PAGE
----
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Sensory Awareness and Our Attitude Toward Life
by Charlotte Selver

This article is taken from Charlotte Selver, Collected Writings Vol. I; Sensory Awareness Foundation, 1999

     In our work of Sensory Awareness, we experiment with all the simple activities of daily life, all the things which we have been doing since we were born, or which we have learned in our earliest infancy, such as walking, standing, sitting, lying, moving, resting, seeing, speaking, listening, etc. As Elsa Gindler said, “Life is the Playground for our work.”
Our daily life gives us opportunity enough for discovery: in combing our hair, washing the dishes, in speaking to somebody, and so on. In such “unimportant” areas of life we can experience the same attitudes we have in “important” areas, where we are often too absorbed to feel clearly what is happening.
     Although practicing Sensory Awareness often has therapeutic effects, it would be a misunderstanding to think of our work as therapy. Our purpose is not to make living healthier, but to make it more conscious; not to make it happier, but to let it come more into accord with our original nature. The more we arrive at our original nature, the more we discover that healthier and happier living and relating comes about by itself.
     We begin to discover that experiences within the organism are parallel to experiences in life. This can be difficult. Often we may find ourselves full of fear, not wanting to allow changes. Through experimenting, we may come face-to-face with the reasons for previously unexplained problems in our lives. But with growing ability to permit what becomes necessary, our elasticity grows, and so does our security.
     We cannot know how much energy we have as long as we keep interfering with our own activities. We cannot know our real abilities until we have freed ourselves to such an extent that they can unfold more fully. As Elsa Gindler used to say, “If we would have the strength at our disposal that we use in hindering ourselves, we would be as strong as lions.”
What creates our freedom, or our lack of freedom, is our attitude toward whatever we meet: the way we are living our daily lives; the way we are with our families and friends; the way we do our work; the way we read the newspaper; in short, the way we are in this world. When it is understood that we are including the broader questions of our attitude-toward-life, this will help us much more than just working on what we call “the body”.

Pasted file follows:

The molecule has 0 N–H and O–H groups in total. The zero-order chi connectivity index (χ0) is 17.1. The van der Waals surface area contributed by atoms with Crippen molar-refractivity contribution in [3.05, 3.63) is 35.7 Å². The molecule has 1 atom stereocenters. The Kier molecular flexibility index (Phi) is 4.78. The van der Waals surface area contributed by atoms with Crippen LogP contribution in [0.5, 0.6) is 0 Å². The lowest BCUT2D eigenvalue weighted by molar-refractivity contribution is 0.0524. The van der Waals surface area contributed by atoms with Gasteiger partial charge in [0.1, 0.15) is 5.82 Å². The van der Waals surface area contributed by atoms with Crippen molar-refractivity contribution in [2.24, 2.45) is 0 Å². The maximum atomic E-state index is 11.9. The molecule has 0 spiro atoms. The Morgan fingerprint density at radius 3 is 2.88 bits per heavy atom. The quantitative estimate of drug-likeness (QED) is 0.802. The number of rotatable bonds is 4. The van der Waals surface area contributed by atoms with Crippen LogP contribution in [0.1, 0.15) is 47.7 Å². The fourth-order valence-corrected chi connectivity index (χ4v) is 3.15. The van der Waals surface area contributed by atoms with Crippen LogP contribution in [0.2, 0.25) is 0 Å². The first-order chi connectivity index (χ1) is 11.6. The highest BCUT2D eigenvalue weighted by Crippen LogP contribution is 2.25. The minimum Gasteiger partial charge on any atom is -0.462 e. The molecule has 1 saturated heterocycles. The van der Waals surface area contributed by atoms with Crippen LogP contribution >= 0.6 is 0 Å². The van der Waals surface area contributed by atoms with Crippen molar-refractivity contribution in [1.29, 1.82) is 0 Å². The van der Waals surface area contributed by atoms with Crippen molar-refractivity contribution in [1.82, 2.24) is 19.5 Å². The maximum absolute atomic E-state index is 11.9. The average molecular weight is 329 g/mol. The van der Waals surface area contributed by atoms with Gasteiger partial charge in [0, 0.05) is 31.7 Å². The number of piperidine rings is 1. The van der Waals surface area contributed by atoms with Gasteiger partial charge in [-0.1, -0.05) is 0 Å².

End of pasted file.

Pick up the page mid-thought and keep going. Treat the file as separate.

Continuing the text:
So, in the very simple experiments of a Sensory Awareness session, we can make some small steps to come to ourselves and to awaken some of the possibilities which are dormant inside us. For instance, we may work to become so quiet that life can begin to whisper to us again, so that we are not just seeing the big, blunt things, but can be touched and nurtured by the beauty of what may be small and quiet.
     But not only beauty becomes conscious: there is also an opening of our heart to those difficulties in life which demand our presence and maybe our help. Too often, we don’t see and we don’t feel what is happening around us. Too often, we are only interested in ourselves, our family and maybe our very close friends. To become sensitive enough and free enough to become active as a member of our community, country, and world - this is also part of awakening.
     For me, Elsa Gindler was a great example of this through her deep involvement in what was happening in the world. During the Hitler time, although she was invited to live in Switzerland, where she could have been secure, she stayed in Berlin giving help to whoever needed it. Her life was in danger from resisting Hitler, and from the constant bombings, but she did not leave.
     This attitude of responsibility is part of becoming aware, so that we would not be part of the “Me generation”, but rather of the “We generation”, embracing everyone and everything on this planet. Do you not feel that everyone has an equal right to live a life, unconditioned, free from pressure and rejection, free from starvation and harassment?
     Becoming more and more able to be there in situations, whether easy or difficult; to be more there with our mind, with our hearts, with our sensitivities, with our strengths - this is very, very important.

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